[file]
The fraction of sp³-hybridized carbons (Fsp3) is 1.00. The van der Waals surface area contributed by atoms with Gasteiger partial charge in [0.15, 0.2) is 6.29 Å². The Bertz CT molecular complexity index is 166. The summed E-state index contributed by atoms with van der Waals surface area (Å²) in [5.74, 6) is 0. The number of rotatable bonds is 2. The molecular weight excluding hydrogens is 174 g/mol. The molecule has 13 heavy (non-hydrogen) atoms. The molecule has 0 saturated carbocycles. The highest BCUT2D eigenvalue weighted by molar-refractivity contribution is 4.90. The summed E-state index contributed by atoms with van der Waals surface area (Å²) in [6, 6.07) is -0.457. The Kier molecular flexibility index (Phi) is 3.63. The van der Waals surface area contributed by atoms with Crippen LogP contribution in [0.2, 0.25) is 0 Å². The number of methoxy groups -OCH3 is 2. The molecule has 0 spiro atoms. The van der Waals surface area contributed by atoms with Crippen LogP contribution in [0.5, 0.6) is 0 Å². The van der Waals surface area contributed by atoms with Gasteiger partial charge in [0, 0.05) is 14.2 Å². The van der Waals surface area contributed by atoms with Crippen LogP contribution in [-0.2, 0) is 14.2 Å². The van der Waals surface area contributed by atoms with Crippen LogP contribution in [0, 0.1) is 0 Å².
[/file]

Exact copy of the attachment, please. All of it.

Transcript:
The fraction of sp³-hybridized carbons (Fsp3) is 1.00. The van der Waals surface area contributed by atoms with Gasteiger partial charge in [0.15, 0.2) is 6.29 Å². The Bertz CT molecular complexity index is 166. The summed E-state index contributed by atoms with van der Waals surface area (Å²) in [5.74, 6) is 0. The number of rotatable bonds is 2. The molecular weight excluding hydrogens is 174 g/mol. The molecule has 13 heavy (non-hydrogen) atoms. The molecule has 0 saturated carbocycles. The highest BCUT2D eigenvalue weighted by molar-refractivity contribution is 4.90. The summed E-state index contributed by atoms with van der Waals surface area (Å²) in [6, 6.07) is -0.457. The Kier molecular flexibility index (Phi) is 3.63. The van der Waals surface area contributed by atoms with Crippen LogP contribution in [0.2, 0.25) is 0 Å². The number of methoxy groups -OCH3 is 2. The molecule has 0 spiro atoms. The van der Waals surface area contributed by atoms with Crippen LogP contribution in [0.5, 0.6) is 0 Å². The van der Waals surface area contributed by atoms with Gasteiger partial charge in [0, 0.05) is 14.2 Å². The van der Waals surface area contributed by atoms with Crippen LogP contribution in [-0.2, 0) is 14.2 Å². The van der Waals surface area contributed by atoms with Crippen LogP contribution in [0, 0.1) is 0 Å².